Jordan finishes off Bullets Bulls guard scores 18 in fourth for 103-99 win


LANDOVER -- For three quarters, Chicago Bulls guard Michael Jordan tried his best to shake the effects of a poor shooting night.

"I totally couldn't find my rhythm at all," Jordan said. "I played like I was shooting off the wrong leg all night. And suddenly, in the fourth quarter, I was able to do it."

And even President Clinton, watching from near courtside, had to appreciate the show Jordan put on in the fourth quarter, when he scored 18 of his 36 points to carry the Bulls to a 103-99 victory over the Washington Bullets last night before a sellout crowd at USAir Arena.

The Bullets were short-handed (Chris Webber missed the game with a strained back, and Harvey Grant was slowed by an injured right wrist), but they put up an admirable effort in their second tight game against the Bulls this season. All five starters scored in double figures, led by Juwan Howard (25 points, 10 rebounds) and Rod Strickland (21 points, nine assists).

But the Bullets lost their second straight game, and eighth in their past 10, and fell to 0-15 in games against teams currently in first or second place in their respective divisions.

They could blame this one on Jordan, who made seven of 10 shots in the fourth quarter, including two three-pointers. Jordan also did a nice defensive job down the stretch on Strickland, switching over to the Bullets' point guard with a little less than six minutes left and the Bulls leading by one point.

"Suddenly, I was able to do it," Jordan said. "And I think we needed it to a certain extent."

It was very much needed, as the Bulls watched their 11-point lead entering the fourth quarter shrink to an 86-85 advantage with 6: 32 left after Howard converted a three-point play.

Jordan then drove the baseline and responded with a dunk, and was fouled by Gheorghe Muresan. He hit the free throw, and Chicago's lead was 89-85.

Then Jordan hit a three-pointer. Then he faked out Strickland and hit a short jumper. From the time the Bullets got within a point, Jordan scored the next 15 points, and when he was done the Bulls' lead was 101-94 after his three-pointer with 1: 55 left.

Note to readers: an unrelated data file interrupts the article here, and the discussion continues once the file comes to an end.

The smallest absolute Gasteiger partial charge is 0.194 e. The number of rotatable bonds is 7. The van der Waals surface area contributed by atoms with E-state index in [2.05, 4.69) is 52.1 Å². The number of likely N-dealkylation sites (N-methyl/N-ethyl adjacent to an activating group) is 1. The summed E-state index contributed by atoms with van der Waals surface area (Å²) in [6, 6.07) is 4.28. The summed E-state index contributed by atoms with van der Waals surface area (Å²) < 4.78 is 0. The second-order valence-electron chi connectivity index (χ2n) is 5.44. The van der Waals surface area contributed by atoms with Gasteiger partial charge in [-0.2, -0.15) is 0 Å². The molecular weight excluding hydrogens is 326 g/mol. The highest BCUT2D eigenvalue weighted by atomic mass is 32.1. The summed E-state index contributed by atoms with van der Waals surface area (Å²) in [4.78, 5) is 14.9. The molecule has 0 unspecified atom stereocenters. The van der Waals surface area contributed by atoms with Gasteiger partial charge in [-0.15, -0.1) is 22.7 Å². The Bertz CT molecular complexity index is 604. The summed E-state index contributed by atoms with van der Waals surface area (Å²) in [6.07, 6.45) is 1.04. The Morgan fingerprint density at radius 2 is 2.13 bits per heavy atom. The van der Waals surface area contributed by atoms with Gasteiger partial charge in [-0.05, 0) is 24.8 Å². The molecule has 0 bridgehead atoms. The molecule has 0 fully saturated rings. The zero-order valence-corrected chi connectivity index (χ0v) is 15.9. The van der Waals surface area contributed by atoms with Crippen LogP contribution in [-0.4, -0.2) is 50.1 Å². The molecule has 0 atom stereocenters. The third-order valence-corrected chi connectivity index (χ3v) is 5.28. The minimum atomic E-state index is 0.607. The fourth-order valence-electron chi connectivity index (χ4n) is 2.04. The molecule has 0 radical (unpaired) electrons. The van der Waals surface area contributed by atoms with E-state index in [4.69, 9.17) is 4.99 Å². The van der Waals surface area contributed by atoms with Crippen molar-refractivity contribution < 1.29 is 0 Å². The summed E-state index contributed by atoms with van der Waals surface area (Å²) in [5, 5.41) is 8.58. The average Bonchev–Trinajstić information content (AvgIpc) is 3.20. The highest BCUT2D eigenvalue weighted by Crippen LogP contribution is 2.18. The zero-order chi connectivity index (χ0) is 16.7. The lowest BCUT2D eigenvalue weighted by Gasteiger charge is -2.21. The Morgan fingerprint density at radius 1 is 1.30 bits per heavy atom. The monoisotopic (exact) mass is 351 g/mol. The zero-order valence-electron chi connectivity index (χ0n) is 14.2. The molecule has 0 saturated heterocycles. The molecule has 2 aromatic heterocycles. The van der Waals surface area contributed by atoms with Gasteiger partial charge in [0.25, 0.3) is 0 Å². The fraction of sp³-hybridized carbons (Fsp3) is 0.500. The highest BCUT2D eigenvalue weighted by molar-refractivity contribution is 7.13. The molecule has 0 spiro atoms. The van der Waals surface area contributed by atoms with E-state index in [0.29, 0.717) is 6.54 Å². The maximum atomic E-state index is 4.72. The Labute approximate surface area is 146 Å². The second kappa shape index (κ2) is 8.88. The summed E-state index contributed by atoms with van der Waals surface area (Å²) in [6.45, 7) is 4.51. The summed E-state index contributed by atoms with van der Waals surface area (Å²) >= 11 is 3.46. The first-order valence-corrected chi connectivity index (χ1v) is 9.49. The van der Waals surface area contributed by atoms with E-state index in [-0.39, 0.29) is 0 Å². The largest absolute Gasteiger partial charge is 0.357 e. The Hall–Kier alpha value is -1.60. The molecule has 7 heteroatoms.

"They run the same offense all the time and when he gets the ball early, that means he's going to go," said Bullets guard Calbert Cheaney, who spent part of the night defending Jordan. "In the fourth quarter he did that, and you have to be ready for it. You just play the best you can, and try to get the ball out of his hands."

Even after all those heroics, the Bullets fought back and were in the game in the final seconds as Strickland scored on a layup with nine seconds left to make it 101-99. But the Bullets, trying to foul, instead watched in dismay as Toni Kukoc caught a pass at half-court and drove the rest of the way for an uncontested layup.

"We wanted to score and foul, and we thought we had the foul," Bullets coach Bernie Bickerstaff said. "It just wasn't called."

Still, Bickerstaff was proud of his team's effort. The Bullets have lost two games to the Bulls by a total of five points. Webber practiced on Thursday, but said his back was too sore to play last night. Grant tried to play with his severely sprained right wrist but was able to give only seven minutes.

"To be real honest, with the complement of players we had, that's all that we could do," Bickerstaff said. "They just had great players who took over the game. But our guys didn't back down."

The early heroics came from Chicago forward Scottie Pippen, who scored 17 in the opening quarter and 20 in the first half. Pippen, who scored a career-high 47 earlier this week, finished with 28.

"He carried us, you have to give Scottie credit," Jordan said. "We have to ride him, and hopefully everyone can feed off his energy. We did a heck of a one-two combination through the game."

One-two because Dennis Rodman, recently back from his 11-game suspension, had a quiet night, finishing with 12 rebounds and four points.

Rodman did not complete the game without incident, however. In the second quarter Muresan nailed Rodman with a solid pick. That freed up Howard for an easy score and, as the players ran up the court, Rodman shoved Muresan. Referee Hue Hollins called a double technical on both players, sending the Bullets' bench into an uproar.

"You get those European players, and they play dumb," Rodman said. "I knew what he did, he knew what he did. Just don't do it to me. I'm coming at you, I don't care if you're 7-foot-9."

But even Rodman's antics couldn't upstage Jordan.

"He has an incredible energy level," Bulls coach Phil Jackson said of Jordan. "There is a point in the game where he is going to take over and destroy a team."

NOTES: Clinton, who sat 10 rows up at midcourt with Bullets owner Abe Pollin, became the first president to attend an NBA game since Jimmy Carter in 1979. Clinton visited both dressing rooms before the game, munched on a tub of popcorn throughout the first half and stayed until the final buzzer. The Bulls are 11-0 on Fridays this season.

Pub Date: 2/16/97

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